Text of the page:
Here are some recent anomalies in Los Angeles Police Department data found by the Detective, our data-crawling robot, and aggregated by the robot’s human assistant, Catherine Orihuela. This period covers Jan. 25-Jan. 31, 2021.
🔎 The community of Hyde Park reached a sobering milestone on Jan. 28: the single-highest daily count of reported gun crimes in more than a decade. According to the Los Angeles Police Department, there were 12 incidents involving handguns and other firearms, the highest total in the community since the LAPD began making its data publicly available in 2010. The incidents included shots fired at homes and aggravated assault, and one interaction was classified as road rage. Few details about the suspects were provided. According to police, the youngest victim was a 3-year-old girl, but it is unclear if she suffered any injuries. This comes as 2020 has gotten off to an exceedingly violent start; the 39 homicides in January marked a 34% spike over the same month last year.
🔎 The Hyde Park tally is not the only distressing crime-related figure in Los Angeles. On Jan. 30, the LAPD recorded 11 incidents of battery against a police officer, the highest daily total since last July. The incidents occurred at various locations including apartment buildings, on streets and at detention facilities. The officers involved were hit with weapons, spit on or kicked; according to police reports, several suspects were experiencing homelessness. Only four of the incidents resulted in an arrest.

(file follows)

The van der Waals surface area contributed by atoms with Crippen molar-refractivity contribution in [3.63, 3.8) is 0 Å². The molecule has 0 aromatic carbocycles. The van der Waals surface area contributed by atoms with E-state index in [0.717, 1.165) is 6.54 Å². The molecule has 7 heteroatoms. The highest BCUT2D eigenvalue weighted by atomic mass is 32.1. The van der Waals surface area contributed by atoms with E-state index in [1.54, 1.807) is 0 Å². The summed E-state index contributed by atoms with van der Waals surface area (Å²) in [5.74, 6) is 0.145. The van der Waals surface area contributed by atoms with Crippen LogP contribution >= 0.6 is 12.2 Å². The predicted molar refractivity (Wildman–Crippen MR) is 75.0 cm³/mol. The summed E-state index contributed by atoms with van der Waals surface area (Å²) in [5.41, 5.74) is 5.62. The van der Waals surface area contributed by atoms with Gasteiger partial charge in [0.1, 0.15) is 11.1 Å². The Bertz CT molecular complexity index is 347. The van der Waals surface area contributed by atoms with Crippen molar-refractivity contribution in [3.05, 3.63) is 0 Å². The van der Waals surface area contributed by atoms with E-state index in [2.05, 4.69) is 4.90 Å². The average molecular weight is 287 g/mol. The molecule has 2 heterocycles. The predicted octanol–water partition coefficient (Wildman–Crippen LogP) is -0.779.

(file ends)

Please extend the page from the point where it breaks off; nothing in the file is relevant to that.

🔎 The Detective has flagged yet another surge in daily car thefts. On Jan. 31, police reports detailed five cars stolen from a parking lot on the 1000 block of S. Vermont Ave. in the Pico Union neighborhood. Only one of the incidents has resulted in an arrest.
Prior to Jan. 31, there had been just three other reported car thefts on the block, the most recent in 2012. Yet similar spikes have been occurring recently; on Jan. 8, the LAPD reported that five cars were stolen on a block in North Hollywood.
🔎 Hate crimes rose in Los Angeles last year, and the situation is continuing in 2021. On Jan. 29, police responded to a mosque in Koreatown following a report of vandalism. The type of damage to the building was not revealed. The code for crime related to “Bias: Anti-Islamic (Muslim)” has been used six times since January 2018.
How we did it: At Crosstown, we examine publicly available crime data from multiple Los Angeles County law enforcement agencies. We have a robot on the team called the Detective that scans the LAPD publicly available data for anomalies. LAPD officers tag most crime reports in their system with MO codes, for “modus operandi,” Latin for operating method or style. The MO codes are shorthand for describing what happened in a crime incident.
Questions about our data? Write to us at firstname.lastname@example.org.